World Malaria Day: closing the prevention gap
The Battle Plan Many countries with ongoing malaria transmission have reduced their disease burden significantly.
There is certainly much to celebrate on World Malaria Day. Many countries with ongoing malaria transmission have reduced their disease burden significantly. The latest estimates from the World Health Organization (WHO) show that between 2010 and 2015, the global rate of new malaria cases fell by 21%.
Malaria death rates fell by 29% between 2010 and 2015.
In sub-Saharan Africa, where the disease is heavily concentrated, a concerted effort to reach the most vulnerable groups is bearing fruit. Since 2010, there has been sharp increase across the region in malaria diagnostic testing for children. Access to preventive treatment for pregnant women has increased five-fold.
But our work is incomplete. In 2015 alone, the global tally of malaria reached 212 million cases and 429,000 deaths. Too many people still lack access to the arsenal of effective, WHO-recommended tools that prevent, diagnose and treat the disease. This is particularly true in low-income countries with a high malaria burden.
This year, as we commemorate World Malaria Day, WHO is placing a special focus on prevention, a critical strategy for saving lives and accelerating progress in the global malaria fight. The organization is calling on all countries and their development partners to CLOSE THE GAP in access to proven prevention tools, including long-lasting insecticidal nets, indoor spraying of insecticides and preventive therapies for vulnerable groups.
With the required resources and all partners united, we can transform our common vision of a malaria-free world into a shared reality.
Dr Pedro Alonso, Director of the WHO Global Malaria Programme
What are the main methods for preventing malaria?
"Two of the most effective tools we have to prevent malaria are long-lasting insecticidal nets (LLINs) and indoor residual spraying (IRS) of insecticides. Sleeping under a mosquito net every night provides protection against mosquitoes that transmit malaria. Spraying insecticides on the inside walls of homes is another way to rapidly reduce malaria transmission. Many countries have successfully used these tools to dramatically drive down their malaria burden.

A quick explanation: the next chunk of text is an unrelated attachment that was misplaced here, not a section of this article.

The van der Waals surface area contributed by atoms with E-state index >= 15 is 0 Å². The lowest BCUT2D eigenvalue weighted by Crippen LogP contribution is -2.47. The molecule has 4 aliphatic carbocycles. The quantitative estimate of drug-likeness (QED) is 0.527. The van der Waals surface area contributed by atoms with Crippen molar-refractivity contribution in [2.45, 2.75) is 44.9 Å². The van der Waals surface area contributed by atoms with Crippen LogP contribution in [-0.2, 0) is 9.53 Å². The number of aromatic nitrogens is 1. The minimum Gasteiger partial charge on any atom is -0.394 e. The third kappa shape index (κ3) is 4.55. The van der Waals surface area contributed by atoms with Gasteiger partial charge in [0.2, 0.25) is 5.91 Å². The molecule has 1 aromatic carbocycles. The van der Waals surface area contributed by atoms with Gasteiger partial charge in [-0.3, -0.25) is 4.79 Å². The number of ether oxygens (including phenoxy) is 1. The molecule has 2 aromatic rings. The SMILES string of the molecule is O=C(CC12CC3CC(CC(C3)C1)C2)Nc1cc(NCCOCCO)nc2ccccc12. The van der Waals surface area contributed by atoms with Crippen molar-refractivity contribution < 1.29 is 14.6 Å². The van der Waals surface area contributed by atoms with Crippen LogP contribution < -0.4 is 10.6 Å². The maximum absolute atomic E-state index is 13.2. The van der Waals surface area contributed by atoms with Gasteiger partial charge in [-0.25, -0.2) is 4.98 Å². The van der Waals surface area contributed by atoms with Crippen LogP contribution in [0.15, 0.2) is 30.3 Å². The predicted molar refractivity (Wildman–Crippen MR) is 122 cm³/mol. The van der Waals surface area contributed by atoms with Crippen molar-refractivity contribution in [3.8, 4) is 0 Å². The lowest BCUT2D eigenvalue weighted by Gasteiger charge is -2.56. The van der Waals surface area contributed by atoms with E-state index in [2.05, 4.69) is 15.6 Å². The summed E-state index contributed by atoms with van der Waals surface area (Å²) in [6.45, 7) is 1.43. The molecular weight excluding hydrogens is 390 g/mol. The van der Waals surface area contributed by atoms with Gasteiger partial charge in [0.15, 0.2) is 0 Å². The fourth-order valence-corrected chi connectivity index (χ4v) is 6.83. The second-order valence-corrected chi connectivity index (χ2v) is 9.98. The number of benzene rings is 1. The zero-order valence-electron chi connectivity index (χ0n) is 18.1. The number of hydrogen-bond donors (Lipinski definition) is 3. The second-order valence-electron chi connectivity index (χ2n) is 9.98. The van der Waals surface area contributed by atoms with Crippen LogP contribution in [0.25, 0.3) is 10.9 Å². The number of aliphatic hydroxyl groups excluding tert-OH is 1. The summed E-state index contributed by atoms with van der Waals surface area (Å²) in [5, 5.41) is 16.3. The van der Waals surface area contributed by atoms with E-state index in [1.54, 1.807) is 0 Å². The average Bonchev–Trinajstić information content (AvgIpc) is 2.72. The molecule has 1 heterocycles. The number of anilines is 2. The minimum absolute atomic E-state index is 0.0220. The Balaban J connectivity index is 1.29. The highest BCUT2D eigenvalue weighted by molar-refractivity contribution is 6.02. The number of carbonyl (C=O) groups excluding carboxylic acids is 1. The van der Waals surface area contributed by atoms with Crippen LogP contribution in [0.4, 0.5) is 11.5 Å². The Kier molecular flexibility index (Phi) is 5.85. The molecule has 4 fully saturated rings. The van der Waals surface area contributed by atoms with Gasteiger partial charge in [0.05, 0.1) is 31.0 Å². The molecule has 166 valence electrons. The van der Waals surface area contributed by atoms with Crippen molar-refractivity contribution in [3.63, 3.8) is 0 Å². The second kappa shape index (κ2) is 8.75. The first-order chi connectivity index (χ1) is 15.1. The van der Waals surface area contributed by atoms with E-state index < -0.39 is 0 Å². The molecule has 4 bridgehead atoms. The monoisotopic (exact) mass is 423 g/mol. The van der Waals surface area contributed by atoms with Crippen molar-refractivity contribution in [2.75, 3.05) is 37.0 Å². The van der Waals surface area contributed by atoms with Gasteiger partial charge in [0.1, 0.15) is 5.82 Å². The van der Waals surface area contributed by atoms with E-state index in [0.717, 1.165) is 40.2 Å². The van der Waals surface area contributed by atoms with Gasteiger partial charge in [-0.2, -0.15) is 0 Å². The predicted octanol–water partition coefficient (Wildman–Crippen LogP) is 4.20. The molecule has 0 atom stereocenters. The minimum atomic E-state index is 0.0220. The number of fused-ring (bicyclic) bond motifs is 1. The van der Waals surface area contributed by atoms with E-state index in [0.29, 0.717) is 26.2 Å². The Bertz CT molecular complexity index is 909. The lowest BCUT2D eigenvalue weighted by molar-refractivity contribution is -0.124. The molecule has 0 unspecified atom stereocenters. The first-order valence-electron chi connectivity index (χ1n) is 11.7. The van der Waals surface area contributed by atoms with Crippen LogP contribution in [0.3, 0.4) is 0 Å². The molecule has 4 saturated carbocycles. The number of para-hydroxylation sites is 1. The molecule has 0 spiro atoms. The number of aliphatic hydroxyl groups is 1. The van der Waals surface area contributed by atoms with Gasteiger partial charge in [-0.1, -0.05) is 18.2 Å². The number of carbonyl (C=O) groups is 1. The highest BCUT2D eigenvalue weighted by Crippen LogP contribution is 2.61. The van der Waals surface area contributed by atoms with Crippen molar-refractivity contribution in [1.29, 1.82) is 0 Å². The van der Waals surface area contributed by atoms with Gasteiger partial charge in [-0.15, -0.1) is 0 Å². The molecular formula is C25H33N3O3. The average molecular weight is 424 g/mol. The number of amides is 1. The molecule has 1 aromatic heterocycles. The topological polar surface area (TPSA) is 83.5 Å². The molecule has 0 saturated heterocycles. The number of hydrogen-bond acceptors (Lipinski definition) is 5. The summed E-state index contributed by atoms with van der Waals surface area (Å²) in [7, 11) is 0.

"We are also seeing more countries adopt preventive therapies to protect those most vulnerable to the disease: pregnant women, infants and children under the age of five living in Africa. These medicines are safe and cost-effective, and they are saving lives."
How effective are malaria prevention strategies?
"Malaria prevention strategies are incredibly effective. We’ve seen unprecedented progress in the fight against malaria over the last 15 years, much of it due to improved access to core malaria prevention tools. In sub-Saharan Africa alone, more than 663 million malaria cases have been averted since 2001 as a direct result of expanded access to nets, indoor spraying with insecticides and artemisinin-based combination therapies. Nets have had, by far, the greatest impact.
"The ultimate goal is, of course, to provide universal access to these and other malaria control tools. Currently, about 43% of people in sub-Saharan Africa lack access to nets and indoor spraying, the two primary vector control tools recommended by WHO. This gap must be urgently addressed."
What are the global targets for fighting malaria?
"Our work is guided by the Global Technical Strategy for Malaria 2016-2030 (GTS), which provides a framework for all countries to control and eliminate malaria. Near-term targets set by the GTS call for a 40% reduction in malaria cases and deaths by 2020, and for malaria to be eliminated in an additional 10 countries. These goals are very ambitious, but they can be achieved through improved access to malaria prevention, diagnostics and treatment."
What more needs to be done?
"One of the top priorities for the WHO Global Malaria Programme is to close gaps in access to proven malaria prevention, diagnostic and treatment tools. How can we do this? Increased funding is certainly needed to make these tools more widely available, and to develop and deploy new ones. But we also need to work on improving efficiency and optimizing how we use the tools that are currently available.
"Identifying and addressing coverage gaps will help speed progress towards a vision we all share: a world free from malaria."